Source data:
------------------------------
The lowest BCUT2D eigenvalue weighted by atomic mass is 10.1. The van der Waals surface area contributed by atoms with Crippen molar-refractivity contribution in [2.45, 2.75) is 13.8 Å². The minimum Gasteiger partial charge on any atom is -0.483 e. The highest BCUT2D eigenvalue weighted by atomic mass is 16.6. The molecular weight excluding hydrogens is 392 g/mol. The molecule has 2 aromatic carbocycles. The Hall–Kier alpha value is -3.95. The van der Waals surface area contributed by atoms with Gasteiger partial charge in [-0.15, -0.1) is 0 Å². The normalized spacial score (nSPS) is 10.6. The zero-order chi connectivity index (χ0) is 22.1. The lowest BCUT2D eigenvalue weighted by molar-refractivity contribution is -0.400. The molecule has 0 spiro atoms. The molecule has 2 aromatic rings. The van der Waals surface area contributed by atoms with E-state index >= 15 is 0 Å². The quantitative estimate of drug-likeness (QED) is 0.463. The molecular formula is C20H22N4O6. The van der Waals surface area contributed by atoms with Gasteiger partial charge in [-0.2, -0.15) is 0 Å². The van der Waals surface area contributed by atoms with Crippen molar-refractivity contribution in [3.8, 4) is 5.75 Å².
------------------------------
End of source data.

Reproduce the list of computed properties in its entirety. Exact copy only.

The lowest BCUT2D eigenvalue weighted by atomic mass is 10.1. The van der Waals surface area contributed by atoms with Crippen molar-refractivity contribution in [2.45, 2.75) is 13.8 Å². The minimum Gasteiger partial charge on any atom is -0.483 e. The highest BCUT2D eigenvalue weighted by atomic mass is 16.6. The molecular weight excluding hydrogens is 392 g/mol. The molecule has 2 aromatic carbocycles. The Hall–Kier alpha value is -3.95. The van der Waals surface area contributed by atoms with Gasteiger partial charge in [-0.15, -0.1) is 0 Å². The normalized spacial score (nSPS) is 10.6. The zero-order chi connectivity index (χ0) is 22.1. The lowest BCUT2D eigenvalue weighted by molar-refractivity contribution is -0.400. The molecule has 0 spiro atoms. The molecule has 2 aromatic rings. The van der Waals surface area contributed by atoms with E-state index >= 15 is 0 Å². The quantitative estimate of drug-likeness (QED) is 0.463. The molecular formula is C20H22N4O6. The van der Waals surface area contributed by atoms with Gasteiger partial charge in [-0.2, -0.15) is 0 Å². The van der Waals surface area contributed by atoms with Crippen molar-refractivity contribution in [3.8, 4) is 5.75 Å².